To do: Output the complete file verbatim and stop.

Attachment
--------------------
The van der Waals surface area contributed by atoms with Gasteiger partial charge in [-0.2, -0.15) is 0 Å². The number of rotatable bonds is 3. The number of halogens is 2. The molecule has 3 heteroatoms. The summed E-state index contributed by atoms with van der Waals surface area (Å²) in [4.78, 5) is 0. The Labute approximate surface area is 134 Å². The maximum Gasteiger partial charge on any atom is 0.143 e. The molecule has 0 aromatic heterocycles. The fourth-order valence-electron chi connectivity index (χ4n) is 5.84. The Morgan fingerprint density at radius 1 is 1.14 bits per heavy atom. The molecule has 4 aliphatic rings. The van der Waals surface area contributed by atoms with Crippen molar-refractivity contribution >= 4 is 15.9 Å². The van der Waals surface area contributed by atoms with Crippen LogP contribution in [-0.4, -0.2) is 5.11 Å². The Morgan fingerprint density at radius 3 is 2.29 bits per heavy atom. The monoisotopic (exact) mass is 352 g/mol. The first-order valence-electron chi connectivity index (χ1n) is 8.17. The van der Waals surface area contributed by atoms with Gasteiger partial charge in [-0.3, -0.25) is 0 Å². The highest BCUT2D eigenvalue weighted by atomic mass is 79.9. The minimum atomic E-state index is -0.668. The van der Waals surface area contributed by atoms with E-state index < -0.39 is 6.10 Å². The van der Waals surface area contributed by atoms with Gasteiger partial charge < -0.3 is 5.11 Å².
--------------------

The van der Waals surface area contributed by atoms with Gasteiger partial charge in [-0.2, -0.15) is 0 Å². The number of rotatable bonds is 3. The number of halogens is 2. The molecule has 3 heteroatoms. The summed E-state index contributed by atoms with van der Waals surface area (Å²) in [4.78, 5) is 0. The Labute approximate surface area is 134 Å². The maximum Gasteiger partial charge on any atom is 0.143 e. The molecule has 0 aromatic heterocycles. The fourth-order valence-electron chi connectivity index (χ4n) is 5.84. The Morgan fingerprint density at radius 1 is 1.14 bits per heavy atom. The molecule has 4 aliphatic rings. The van der Waals surface area contributed by atoms with Crippen molar-refractivity contribution >= 4 is 15.9 Å². The van der Waals surface area contributed by atoms with Crippen LogP contribution in [-0.4, -0.2) is 5.11 Å². The Morgan fingerprint density at radius 3 is 2.29 bits per heavy atom. The monoisotopic (exact) mass is 352 g/mol. The first-order valence-electron chi connectivity index (χ1n) is 8.17. The van der Waals surface area contributed by atoms with Gasteiger partial charge in [-0.3, -0.25) is 0 Å². The highest BCUT2D eigenvalue weighted by atomic mass is 79.9. The minimum atomic E-state index is -0.668. The van der Waals surface area contributed by atoms with E-state index < -0.39 is 6.10 Å². The van der Waals surface area contributed by atoms with Gasteiger partial charge < -0.3 is 5.11 Å².